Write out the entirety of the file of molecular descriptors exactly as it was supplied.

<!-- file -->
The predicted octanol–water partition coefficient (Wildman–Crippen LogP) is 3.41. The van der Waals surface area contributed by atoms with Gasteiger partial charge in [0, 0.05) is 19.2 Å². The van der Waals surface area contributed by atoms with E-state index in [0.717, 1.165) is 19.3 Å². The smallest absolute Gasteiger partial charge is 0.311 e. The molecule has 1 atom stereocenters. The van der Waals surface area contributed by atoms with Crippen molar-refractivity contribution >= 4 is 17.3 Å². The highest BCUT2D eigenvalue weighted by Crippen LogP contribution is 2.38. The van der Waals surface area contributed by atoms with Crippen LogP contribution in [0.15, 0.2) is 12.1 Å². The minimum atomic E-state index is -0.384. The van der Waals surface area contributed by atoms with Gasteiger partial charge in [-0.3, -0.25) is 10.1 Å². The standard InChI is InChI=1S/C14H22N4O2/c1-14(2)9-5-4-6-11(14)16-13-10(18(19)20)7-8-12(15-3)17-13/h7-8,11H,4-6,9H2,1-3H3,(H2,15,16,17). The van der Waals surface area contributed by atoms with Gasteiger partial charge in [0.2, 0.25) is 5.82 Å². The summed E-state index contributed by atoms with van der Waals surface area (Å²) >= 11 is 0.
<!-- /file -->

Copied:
The predicted octanol–water partition coefficient (Wildman–Crippen LogP) is 3.41. The van der Waals surface area contributed by atoms with Gasteiger partial charge in [0, 0.05) is 19.2 Å². The van der Waals surface area contributed by atoms with E-state index in [0.717, 1.165) is 19.3 Å². The smallest absolute Gasteiger partial charge is 0.311 e. The molecule has 1 atom stereocenters. The van der Waals surface area contributed by atoms with Crippen molar-refractivity contribution >= 4 is 17.3 Å². The highest BCUT2D eigenvalue weighted by Crippen LogP contribution is 2.38. The van der Waals surface area contributed by atoms with Crippen LogP contribution in [0.15, 0.2) is 12.1 Å². The minimum atomic E-state index is -0.384. The van der Waals surface area contributed by atoms with Gasteiger partial charge in [-0.3, -0.25) is 10.1 Å². The standard InChI is InChI=1S/C14H22N4O2/c1-14(2)9-5-4-6-11(14)16-13-10(18(19)20)7-8-12(15-3)17-13/h7-8,11H,4-6,9H2,1-3H3,(H2,15,16,17). The van der Waals surface area contributed by atoms with Gasteiger partial charge in [0.2, 0.25) is 5.82 Å². The summed E-state index contributed by atoms with van der Waals surface area (Å²) >= 11 is 0.